Dow's account of United States Crises

Continued from...Dow and Stock Market Panic Dates

Dow on Our Own Crises

Here is Dow's account of our own crises:

"The first crisis in the United States during the nineteenth century came in 1814, and was precipitated by the capture of Washington by the British on the 24th of August in that year. The Philadelphia and New York banks suspended payments, and for a time the crisis was acute. The difficulties leading up to this period were the great falling off in foreign trade caused by the embargo and non-intercourse acts of 1808, the excess of public expenditures over public receipts, and the creation of a large number of state banks taking the place of the old United States Bank. Many of these state banks lacked capital and issued currency without sufficient security."

1819, 1825, and 1837.

"There was a near approach to a crisis in 1819 as the result of a tremendous contraction of bank circulation. The previous increase of bank issues had prompted speculation, the contraction caused a serious fall in the prices of commodities and real estate. This, however was purely a money panic as far as its causes were concerned.

The European crisis in 1825 caused a diminished demand for American products and led to lower prices and some money stringency in 1826. The situation, however, did not become very serious and was more in the nature of an interruption to progress than a reversal of conditions.

The year 1837 brought a great commercial panic, for which there was abundant cause. There had been rapid industrial and commercial growth, with a multitude of enterprises established ahead of the time. Crops were deficient, and breadstuffs were imported. The refusal of the government to extend the charter of the United States Bank had caused a radical change in the banking business of the country, while the withdrawal of public deposits and their lodgment with state banks had given the foundation for abnormal speculation."

1847. 1857. and 1866

"The panic in Europe in 1847 exerted but little influence in this country, although there was a serious loss in specie, and the Mexican war had some effect in checking enterprises. These effects, however, were neutralized somewhat by large exports of breadstuffs and later by the discovery of gold in 1848-9.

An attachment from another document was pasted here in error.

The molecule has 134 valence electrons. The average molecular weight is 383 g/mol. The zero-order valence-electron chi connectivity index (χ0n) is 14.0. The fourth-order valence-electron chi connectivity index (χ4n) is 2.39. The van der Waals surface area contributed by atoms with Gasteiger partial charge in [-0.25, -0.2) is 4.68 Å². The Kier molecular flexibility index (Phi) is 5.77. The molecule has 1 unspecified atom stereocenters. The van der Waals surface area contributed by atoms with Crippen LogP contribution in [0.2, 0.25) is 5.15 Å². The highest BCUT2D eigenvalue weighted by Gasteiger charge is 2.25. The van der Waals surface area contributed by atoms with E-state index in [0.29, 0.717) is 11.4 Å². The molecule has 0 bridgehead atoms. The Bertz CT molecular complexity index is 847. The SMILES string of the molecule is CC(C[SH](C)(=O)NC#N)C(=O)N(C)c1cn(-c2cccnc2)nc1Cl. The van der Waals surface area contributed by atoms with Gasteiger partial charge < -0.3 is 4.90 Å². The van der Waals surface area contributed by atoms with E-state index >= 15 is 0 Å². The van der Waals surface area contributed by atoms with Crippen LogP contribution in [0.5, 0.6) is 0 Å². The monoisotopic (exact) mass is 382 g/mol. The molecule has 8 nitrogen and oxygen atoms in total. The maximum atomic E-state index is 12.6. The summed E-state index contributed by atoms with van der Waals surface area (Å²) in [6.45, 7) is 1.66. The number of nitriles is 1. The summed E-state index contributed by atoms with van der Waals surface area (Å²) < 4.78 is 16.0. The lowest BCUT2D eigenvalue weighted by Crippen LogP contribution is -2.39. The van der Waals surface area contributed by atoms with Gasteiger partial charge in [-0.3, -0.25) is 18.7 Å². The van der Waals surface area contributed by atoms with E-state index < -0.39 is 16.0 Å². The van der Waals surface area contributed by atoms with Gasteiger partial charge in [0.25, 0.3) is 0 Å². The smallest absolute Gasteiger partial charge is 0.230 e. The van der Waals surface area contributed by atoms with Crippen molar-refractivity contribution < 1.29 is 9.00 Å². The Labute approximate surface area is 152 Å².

There was a panic of the first magnitude in 1857, following the failure of the Ohio Life Insurance and Trust Company in August. This panic came unexpectedly, although prices had been falling for some months.  There had been very large railroad building, and the proportion of specie held by banks was very small in proportion to their loans and deposits. One of the features of this period was the great number of failures. The banks generally suspended payments in October.

The London panic in 1866, precipitated by the failure of Overend, Gurney & Co., was followed by heavy fall in prices In the Stock Exchange here. In April there had been a corner in Michigan Southern and rampant speculation generally, from which the relapse was rather more than normal."

1873, 1884, and 1893

"The panic of September, 1873, was a commercial as well as a Stock Exchange panic. It was the outcome of an enormous conversion of floating into fixed capital.  Business had been expanded on an enormous scale, and the supply of money became insufficient for the demands made upon it. Credit collapsed, and the depression was extremely serious.

The year 1884 brought a Stock Exchange smash but not a commercial crisis. The failure of the Marine Bank, Metropolitan Bank and Grant & Ward in May was accompanied by a large fall in prices and a general check which was felt throughout the year. The Trunk Line war, which had lasted for several years, was one of the factors in this period.

The panic of 1893 was the outcome of a number of causes - uncertainty in regard to the currency situation, the withdrawal of foreign investments and the fear of radical tariff legislation. The anxiety in regard to the maintenance of the gold standard was undoubtedly the chief factor, as it bore upon many others."

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From The Stock Market Barometer by William P. Hamilton, published in 1922

More in this chapter:
Charles H. Dow and his Theory Dow and Stock Market Panic Dates
Dow's Account of United States Crises Stock Market Speculation and Prediction

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